And to this day, I still eat whatever I want – and one of the things I love most about landing in America whenever I get the chance to visit are trips to the diner on Sepulveda Boulevard:   Bacon and eggs.    All the bacon and eggs.  Clam chowder when I’m in New England.  Unagi with mango wherever and whenever.  Fresh oysters from Rodondo Beach and a Blood Mary.

But the thing is, something’s shifted in me with the rise of anti-Semitism around the world, and in America.  I don’t know what it is, but something’s changed in me, and now when I go abroad, I’m  making a change.

I’m keeping Kosher.

Not as Kosher as the rabbinate would call Kosher but that’s THEIR problem.  I won’t knowingly eat treif.  No more bacon.  No more pepperoni.  No more calamari. No more cheeseburgers.  And no more curry shrimp.

Why?  Because we Jews are but a tiny nation — only 14 million worldwide, and I’m one of them, and each one of us matters.

I am a Jew, and there’s something special about being both a universalist and also carving my space out in the world and showing by example:  I am a Jew.

I am the scion of the shtetl, my ancestors walked the ancient roads to Jerusalem year after year.  We were banished to the rivers of Babylon where we wept for Zion and lived in a way that would mark our space in the world as Jews, as a community, and those choices made us the Other,  tormented, persecuted, but it also kept us going, it strengthened our tent and here we are today, a fractious family that’s kept it together this long, insisistanly thriving.

My people were resistance fighters.  They were freedom fighters.  They are survivors.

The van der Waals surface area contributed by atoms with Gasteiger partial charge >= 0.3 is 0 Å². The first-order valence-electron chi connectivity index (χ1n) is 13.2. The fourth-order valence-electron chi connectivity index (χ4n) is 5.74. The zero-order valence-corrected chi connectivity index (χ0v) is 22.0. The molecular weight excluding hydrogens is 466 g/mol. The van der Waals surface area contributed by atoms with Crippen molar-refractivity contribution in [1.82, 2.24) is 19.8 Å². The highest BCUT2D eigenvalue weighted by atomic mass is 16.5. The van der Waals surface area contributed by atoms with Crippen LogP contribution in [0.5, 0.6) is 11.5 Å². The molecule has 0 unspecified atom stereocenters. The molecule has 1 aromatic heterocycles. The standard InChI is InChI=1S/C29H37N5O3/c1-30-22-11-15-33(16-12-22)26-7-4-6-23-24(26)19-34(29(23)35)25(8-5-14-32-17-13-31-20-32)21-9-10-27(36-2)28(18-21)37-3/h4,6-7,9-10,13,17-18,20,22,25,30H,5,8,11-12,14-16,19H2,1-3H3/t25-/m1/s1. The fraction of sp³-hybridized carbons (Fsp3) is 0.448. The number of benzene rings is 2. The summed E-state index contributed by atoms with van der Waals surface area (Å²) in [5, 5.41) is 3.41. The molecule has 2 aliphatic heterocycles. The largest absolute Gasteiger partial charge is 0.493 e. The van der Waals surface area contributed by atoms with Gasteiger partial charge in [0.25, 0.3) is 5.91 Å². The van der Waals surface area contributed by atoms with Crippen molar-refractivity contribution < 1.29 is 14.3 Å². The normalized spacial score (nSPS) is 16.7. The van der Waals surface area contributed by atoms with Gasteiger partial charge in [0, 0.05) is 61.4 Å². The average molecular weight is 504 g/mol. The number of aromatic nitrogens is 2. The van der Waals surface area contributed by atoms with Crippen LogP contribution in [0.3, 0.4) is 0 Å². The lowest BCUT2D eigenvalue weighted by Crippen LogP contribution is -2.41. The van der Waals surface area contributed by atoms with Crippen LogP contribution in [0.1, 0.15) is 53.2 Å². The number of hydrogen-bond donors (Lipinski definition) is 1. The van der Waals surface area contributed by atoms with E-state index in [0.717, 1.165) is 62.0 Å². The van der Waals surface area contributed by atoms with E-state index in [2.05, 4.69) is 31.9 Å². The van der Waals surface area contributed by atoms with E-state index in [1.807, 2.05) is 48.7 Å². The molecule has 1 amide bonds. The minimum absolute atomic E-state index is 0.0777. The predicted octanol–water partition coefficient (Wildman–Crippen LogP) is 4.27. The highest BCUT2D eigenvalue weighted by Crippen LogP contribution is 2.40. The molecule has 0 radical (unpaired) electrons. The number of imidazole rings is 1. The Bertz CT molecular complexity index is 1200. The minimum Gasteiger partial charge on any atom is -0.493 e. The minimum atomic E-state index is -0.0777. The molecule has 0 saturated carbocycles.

When Im in Israel, I’ll eat whatever I want because my Jewishness is a given – our years are measured in Sabbath candles, and we mark the change in seasons with Hebrew prayers, my history is in the air I breathe.    But when I am abroad in that vast big world where Jewishness is sometimes a liability, I want that part of me front and center.

I am a Jew.

I am an outsider – I always have been.  In Israel, too – I am American.  But my Jewishness has shaped who I am, it’s carved deep lines into me, I remember things without knowing how I remember them because they are the stories my grandparents learned from their grandparents, who learned them from THEIR grandparents.  These are the ties that bind.

My Jewishness has  also shaped the  things I care about, the things I fight for, and ultimately, the things I am willing to live and die for.

Being a Jew is why I am a humanist.

And all I ask from God in return is that Dunkin Donuts not use lard so I can get my fix with all the pretty rainbow sprinkles.

About the Author
Sarah Tuttle-Singer is the author of Jerusalem Drawn and Quartered and the New Media Editor at Times of Israel. She was raised in Venice Beach, California on Yiddish lullabies and Civil Rights anthems, and she now lives in Jerusalem with her 3 kids where she climbs roofs, explores cisterns, opens secret doors, talks to strangers, and writes stories about people — especially taxi drivers. Sarah also speaks before audiences left, right, and center through the Jewish Speakers Bureau, asking them to wrestle with important questions while celebrating their willingness to do so. She loves whisky and tacos and chocolate chip cookies and old maps and foreign coins and discovering new ideas from different perspectives. Sarah is a work in progress.